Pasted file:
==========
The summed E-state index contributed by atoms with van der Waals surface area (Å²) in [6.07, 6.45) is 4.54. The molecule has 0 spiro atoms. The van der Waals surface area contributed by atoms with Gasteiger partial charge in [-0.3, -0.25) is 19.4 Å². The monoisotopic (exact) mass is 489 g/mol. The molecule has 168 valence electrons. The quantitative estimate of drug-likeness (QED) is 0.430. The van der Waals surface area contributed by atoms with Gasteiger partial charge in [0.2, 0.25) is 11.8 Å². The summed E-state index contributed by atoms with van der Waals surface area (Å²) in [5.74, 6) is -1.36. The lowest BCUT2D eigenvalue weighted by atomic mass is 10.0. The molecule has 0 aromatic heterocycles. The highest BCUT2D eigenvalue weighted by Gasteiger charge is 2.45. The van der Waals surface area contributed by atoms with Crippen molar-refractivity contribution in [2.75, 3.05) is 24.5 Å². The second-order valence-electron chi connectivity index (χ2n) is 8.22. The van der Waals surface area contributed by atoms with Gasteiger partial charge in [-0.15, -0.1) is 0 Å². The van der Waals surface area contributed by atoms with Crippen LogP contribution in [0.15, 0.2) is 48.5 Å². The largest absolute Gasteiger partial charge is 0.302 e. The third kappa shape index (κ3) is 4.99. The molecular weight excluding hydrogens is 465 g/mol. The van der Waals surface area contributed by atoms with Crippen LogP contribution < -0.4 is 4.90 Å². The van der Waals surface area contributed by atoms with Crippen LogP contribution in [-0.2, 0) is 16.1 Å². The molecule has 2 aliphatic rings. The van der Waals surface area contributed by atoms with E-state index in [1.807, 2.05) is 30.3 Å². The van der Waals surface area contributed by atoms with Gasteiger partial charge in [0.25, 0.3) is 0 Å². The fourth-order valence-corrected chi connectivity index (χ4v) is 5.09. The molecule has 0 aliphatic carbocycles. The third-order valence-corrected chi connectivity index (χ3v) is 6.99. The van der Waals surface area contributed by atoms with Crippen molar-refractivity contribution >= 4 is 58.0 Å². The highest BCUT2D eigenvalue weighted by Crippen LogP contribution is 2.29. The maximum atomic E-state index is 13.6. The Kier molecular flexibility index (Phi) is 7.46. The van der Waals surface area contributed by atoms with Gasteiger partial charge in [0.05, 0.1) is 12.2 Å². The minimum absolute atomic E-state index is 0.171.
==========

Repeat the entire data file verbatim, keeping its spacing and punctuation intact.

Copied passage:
The summed E-state index contributed by atoms with van der Waals surface area (Å²) in [6.07, 6.45) is 4.54. The molecule has 0 spiro atoms. The van der Waals surface area contributed by atoms with Gasteiger partial charge in [-0.3, -0.25) is 19.4 Å². The monoisotopic (exact) mass is 489 g/mol. The molecule has 168 valence electrons. The quantitative estimate of drug-likeness (QED) is 0.430. The van der Waals surface area contributed by atoms with Gasteiger partial charge in [0.2, 0.25) is 11.8 Å². The summed E-state index contributed by atoms with van der Waals surface area (Å²) in [5.74, 6) is -1.36. The lowest BCUT2D eigenvalue weighted by atomic mass is 10.0. The molecule has 0 aromatic heterocycles. The highest BCUT2D eigenvalue weighted by Gasteiger charge is 2.45. The van der Waals surface area contributed by atoms with Crippen molar-refractivity contribution in [2.75, 3.05) is 24.5 Å². The second-order valence-electron chi connectivity index (χ2n) is 8.22. The van der Waals surface area contributed by atoms with Gasteiger partial charge in [-0.15, -0.1) is 0 Å². The van der Waals surface area contributed by atoms with Crippen LogP contribution in [0.15, 0.2) is 48.5 Å². The largest absolute Gasteiger partial charge is 0.302 e. The third kappa shape index (κ3) is 4.99. The molecular weight excluding hydrogens is 465 g/mol. The van der Waals surface area contributed by atoms with Crippen LogP contribution < -0.4 is 4.90 Å². The van der Waals surface area contributed by atoms with Crippen LogP contribution in [-0.2, 0) is 16.1 Å². The molecule has 2 aliphatic rings. The van der Waals surface area contributed by atoms with E-state index in [1.807, 2.05) is 30.3 Å². The van der Waals surface area contributed by atoms with Gasteiger partial charge in [0.25, 0.3) is 0 Å². The fourth-order valence-corrected chi connectivity index (χ4v) is 5.09. The molecule has 0 aliphatic carbocycles. The third-order valence-corrected chi connectivity index (χ3v) is 6.99. The van der Waals surface area contributed by atoms with Crippen molar-refractivity contribution >= 4 is 58.0 Å². The highest BCUT2D eigenvalue weighted by Crippen LogP contribution is 2.29. The maximum atomic E-state index is 13.6. The Kier molecular flexibility index (Phi) is 7.46. The van der Waals surface area contributed by atoms with Gasteiger partial charge in [0.05, 0.1) is 12.2 Å². The minimum absolute atomic E-state index is 0.171.